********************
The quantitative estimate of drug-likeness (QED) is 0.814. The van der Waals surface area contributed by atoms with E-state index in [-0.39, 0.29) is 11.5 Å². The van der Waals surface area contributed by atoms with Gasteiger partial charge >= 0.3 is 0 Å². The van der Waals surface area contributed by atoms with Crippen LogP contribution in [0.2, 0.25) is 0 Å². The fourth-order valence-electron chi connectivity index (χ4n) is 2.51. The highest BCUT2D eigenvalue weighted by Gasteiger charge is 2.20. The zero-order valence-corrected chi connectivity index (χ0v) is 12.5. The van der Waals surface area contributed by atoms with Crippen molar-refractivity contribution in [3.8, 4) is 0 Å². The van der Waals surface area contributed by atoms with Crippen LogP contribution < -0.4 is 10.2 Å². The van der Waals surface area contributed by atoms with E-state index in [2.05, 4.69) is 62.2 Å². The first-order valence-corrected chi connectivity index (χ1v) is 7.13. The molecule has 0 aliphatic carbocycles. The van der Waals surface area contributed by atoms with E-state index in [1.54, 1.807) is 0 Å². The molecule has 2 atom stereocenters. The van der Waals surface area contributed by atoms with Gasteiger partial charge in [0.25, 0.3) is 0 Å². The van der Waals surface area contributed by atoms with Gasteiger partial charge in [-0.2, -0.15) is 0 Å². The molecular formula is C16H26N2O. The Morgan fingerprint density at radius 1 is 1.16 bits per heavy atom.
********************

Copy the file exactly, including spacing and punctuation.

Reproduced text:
The quantitative estimate of drug-likeness (QED) is 0.814. The van der Waals surface area contributed by atoms with E-state index in [-0.39, 0.29) is 11.5 Å². The van der Waals surface area contributed by atoms with Gasteiger partial charge >= 0.3 is 0 Å². The van der Waals surface area contributed by atoms with Crippen LogP contribution in [0.2, 0.25) is 0 Å². The fourth-order valence-electron chi connectivity index (χ4n) is 2.51. The highest BCUT2D eigenvalue weighted by Gasteiger charge is 2.20. The zero-order valence-corrected chi connectivity index (χ0v) is 12.5. The van der Waals surface area contributed by atoms with Crippen molar-refractivity contribution in [3.8, 4) is 0 Å². The van der Waals surface area contributed by atoms with Crippen LogP contribution < -0.4 is 10.2 Å². The van der Waals surface area contributed by atoms with E-state index in [2.05, 4.69) is 62.2 Å². The first-order valence-corrected chi connectivity index (χ1v) is 7.13. The molecule has 0 aliphatic carbocycles. The van der Waals surface area contributed by atoms with E-state index in [1.54, 1.807) is 0 Å². The molecule has 2 atom stereocenters. The van der Waals surface area contributed by atoms with Gasteiger partial charge in [0.25, 0.3) is 0 Å². The van der Waals surface area contributed by atoms with Gasteiger partial charge in [-0.2, -0.15) is 0 Å². The molecular formula is C16H26N2O. The Morgan fingerprint density at radius 1 is 1.16 bits per heavy atom.